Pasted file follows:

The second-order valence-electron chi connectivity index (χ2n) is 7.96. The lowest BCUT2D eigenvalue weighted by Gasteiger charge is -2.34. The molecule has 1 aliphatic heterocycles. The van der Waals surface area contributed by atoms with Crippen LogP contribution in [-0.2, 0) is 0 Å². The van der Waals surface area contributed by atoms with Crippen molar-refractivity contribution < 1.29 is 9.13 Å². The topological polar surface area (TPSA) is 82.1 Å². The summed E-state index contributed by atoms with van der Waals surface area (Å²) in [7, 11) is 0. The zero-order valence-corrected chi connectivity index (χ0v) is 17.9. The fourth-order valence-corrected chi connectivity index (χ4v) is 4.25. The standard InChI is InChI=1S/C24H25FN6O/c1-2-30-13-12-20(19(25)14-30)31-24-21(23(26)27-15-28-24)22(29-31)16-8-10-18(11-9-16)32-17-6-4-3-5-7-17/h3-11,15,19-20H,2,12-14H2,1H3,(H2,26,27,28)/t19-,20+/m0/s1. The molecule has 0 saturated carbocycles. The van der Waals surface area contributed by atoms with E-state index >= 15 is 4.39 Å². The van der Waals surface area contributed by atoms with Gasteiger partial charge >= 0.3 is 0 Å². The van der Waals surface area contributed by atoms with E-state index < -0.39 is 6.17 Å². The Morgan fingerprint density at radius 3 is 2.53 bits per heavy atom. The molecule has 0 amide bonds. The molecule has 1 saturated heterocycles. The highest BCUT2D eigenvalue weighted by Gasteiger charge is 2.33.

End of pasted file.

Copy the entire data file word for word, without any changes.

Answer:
The second-order valence-electron chi connectivity index (χ2n) is 7.96. The lowest BCUT2D eigenvalue weighted by Gasteiger charge is -2.34. The molecule has 1 aliphatic heterocycles. The van der Waals surface area contributed by atoms with Crippen LogP contribution in [-0.2, 0) is 0 Å². The van der Waals surface area contributed by atoms with Crippen molar-refractivity contribution < 1.29 is 9.13 Å². The topological polar surface area (TPSA) is 82.1 Å². The summed E-state index contributed by atoms with van der Waals surface area (Å²) in [7, 11) is 0. The zero-order valence-corrected chi connectivity index (χ0v) is 17.9. The fourth-order valence-corrected chi connectivity index (χ4v) is 4.25. The standard InChI is InChI=1S/C24H25FN6O/c1-2-30-13-12-20(19(25)14-30)31-24-21(23(26)27-15-28-24)22(29-31)16-8-10-18(11-9-16)32-17-6-4-3-5-7-17/h3-11,15,19-20H,2,12-14H2,1H3,(H2,26,27,28)/t19-,20+/m0/s1. The molecule has 0 saturated carbocycles. The van der Waals surface area contributed by atoms with E-state index >= 15 is 4.39 Å². The van der Waals surface area contributed by atoms with Gasteiger partial charge >= 0.3 is 0 Å². The van der Waals surface area contributed by atoms with E-state index < -0.39 is 6.17 Å². The Morgan fingerprint density at radius 3 is 2.53 bits per heavy atom. The molecule has 0 amide bonds. The molecule has 1 saturated heterocycles. The highest BCUT2D eigenvalue weighted by Gasteiger charge is 2.33.